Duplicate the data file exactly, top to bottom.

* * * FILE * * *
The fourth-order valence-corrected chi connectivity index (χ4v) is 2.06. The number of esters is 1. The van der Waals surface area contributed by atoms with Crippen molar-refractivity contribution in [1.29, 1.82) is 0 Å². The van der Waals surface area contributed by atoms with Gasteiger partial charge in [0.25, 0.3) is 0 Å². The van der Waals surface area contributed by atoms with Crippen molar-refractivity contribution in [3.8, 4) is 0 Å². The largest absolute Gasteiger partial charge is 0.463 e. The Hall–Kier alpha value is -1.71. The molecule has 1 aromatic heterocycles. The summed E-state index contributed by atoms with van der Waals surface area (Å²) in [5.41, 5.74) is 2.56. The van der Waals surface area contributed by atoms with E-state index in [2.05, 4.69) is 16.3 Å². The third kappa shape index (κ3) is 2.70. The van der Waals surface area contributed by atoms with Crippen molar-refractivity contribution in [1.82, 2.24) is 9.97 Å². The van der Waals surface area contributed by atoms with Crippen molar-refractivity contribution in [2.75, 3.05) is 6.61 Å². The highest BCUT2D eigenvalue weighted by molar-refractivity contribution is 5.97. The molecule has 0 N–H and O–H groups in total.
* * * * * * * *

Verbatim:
The fourth-order valence-corrected chi connectivity index (χ4v) is 2.06. The number of esters is 1. The van der Waals surface area contributed by atoms with Crippen molar-refractivity contribution in [1.29, 1.82) is 0 Å². The van der Waals surface area contributed by atoms with Gasteiger partial charge in [0.25, 0.3) is 0 Å². The van der Waals surface area contributed by atoms with Crippen molar-refractivity contribution in [3.8, 4) is 0 Å². The largest absolute Gasteiger partial charge is 0.463 e. The Hall–Kier alpha value is -1.71. The molecule has 1 aromatic heterocycles. The summed E-state index contributed by atoms with van der Waals surface area (Å²) in [5.41, 5.74) is 2.56. The van der Waals surface area contributed by atoms with E-state index in [2.05, 4.69) is 16.3 Å². The third kappa shape index (κ3) is 2.70. The van der Waals surface area contributed by atoms with Crippen molar-refractivity contribution in [1.82, 2.24) is 9.97 Å². The van der Waals surface area contributed by atoms with Crippen molar-refractivity contribution in [2.75, 3.05) is 6.61 Å². The highest BCUT2D eigenvalue weighted by molar-refractivity contribution is 5.97. The molecule has 0 N–H and O–H groups in total.